Become familiar with the unfamiliar. As you think about who to invite to join your board of directors, take a risk and reach out to those who have a different perspective than you, and who will challenge your assumptions while expanding your point of view. Why is the diversity of your relationships so important? Because in order to be an inclusive leader, it’s key to stretch your circle beyond the people who think just like you do. By intentionally supporting a wide range of cognitive diversity, you’ll surround yourself with a group who can not only challenge your views and reveal your biases, but who can also help you become relevant outside of your day to day, tapping into a much larger spectrum of thinking that drives greater creativity and innovation.
Form relationships outside of your day-to-day function/role. While it’s clearly easiest to get to know people directly around you—those who work on your team or in your department—it’s important to avoid working or thinking in a vacuum. As you seek supportive relationships from those who will give you honest and constructive feedback, make a point of connecting to others across your organization and beyond. Learn about the different roles, challenges, and goals that others face. This will help you become an enterprise leader who understands how what you do—and the decisions you make—affect people downstream or upstream.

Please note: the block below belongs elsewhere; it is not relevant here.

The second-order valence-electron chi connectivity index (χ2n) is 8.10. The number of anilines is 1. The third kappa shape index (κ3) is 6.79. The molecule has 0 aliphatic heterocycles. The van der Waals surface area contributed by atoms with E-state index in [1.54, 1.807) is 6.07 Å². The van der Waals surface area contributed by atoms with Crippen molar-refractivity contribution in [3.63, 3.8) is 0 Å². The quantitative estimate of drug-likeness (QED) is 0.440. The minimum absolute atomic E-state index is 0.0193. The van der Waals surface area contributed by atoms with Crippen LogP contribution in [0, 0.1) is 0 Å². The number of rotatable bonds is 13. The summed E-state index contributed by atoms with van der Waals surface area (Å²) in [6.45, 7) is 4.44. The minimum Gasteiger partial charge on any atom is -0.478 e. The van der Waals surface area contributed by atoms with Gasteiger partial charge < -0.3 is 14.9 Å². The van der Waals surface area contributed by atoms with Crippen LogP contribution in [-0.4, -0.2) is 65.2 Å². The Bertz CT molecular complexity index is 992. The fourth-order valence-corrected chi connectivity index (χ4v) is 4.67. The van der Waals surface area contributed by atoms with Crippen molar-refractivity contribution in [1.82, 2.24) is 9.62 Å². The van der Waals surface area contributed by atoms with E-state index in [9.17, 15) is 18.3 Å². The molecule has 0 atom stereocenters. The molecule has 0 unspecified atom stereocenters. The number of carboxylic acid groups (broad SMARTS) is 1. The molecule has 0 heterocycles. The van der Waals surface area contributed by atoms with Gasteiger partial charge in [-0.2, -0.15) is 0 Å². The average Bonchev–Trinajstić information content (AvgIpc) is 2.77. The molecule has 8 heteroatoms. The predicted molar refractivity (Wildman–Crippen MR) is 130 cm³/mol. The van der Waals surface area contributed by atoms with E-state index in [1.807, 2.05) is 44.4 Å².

Think and link. It may be challenging to figure out who belongs on your board, particularly when it comes to individuals outside of your role. Get strategic: think of executives who know others in different spheres than yours, or who work in another sector of the organization. Brainstorm ways to connect with them and determine how you might add value. Explore areas you have in common as a starting point to build a productive partnership. As you reach out to support others, consider offering your services as a mentor or sponsor, as well as identifying people who might be appropriate mentors/sponsors for you.
Continuously invest in your relationships. Strong strategic relationships don’t develop overnight, and they won’t magically materialize without your hard work and investment in them. Your board of directors and other professional relationships require a commitment of time and energy to grow into valuable relationship currency. In fact, collecting relationships “on paper”—as often happens when you make contacts via social media but then fail to nurture them—are of no value unless you actively invest in them. Keep your inner circle apprised of what you are doing—and prioritize finding ways to bring value to them. Introduce them to people in your network and/or ask about what you can do to return the favor of their participation on your board of directors.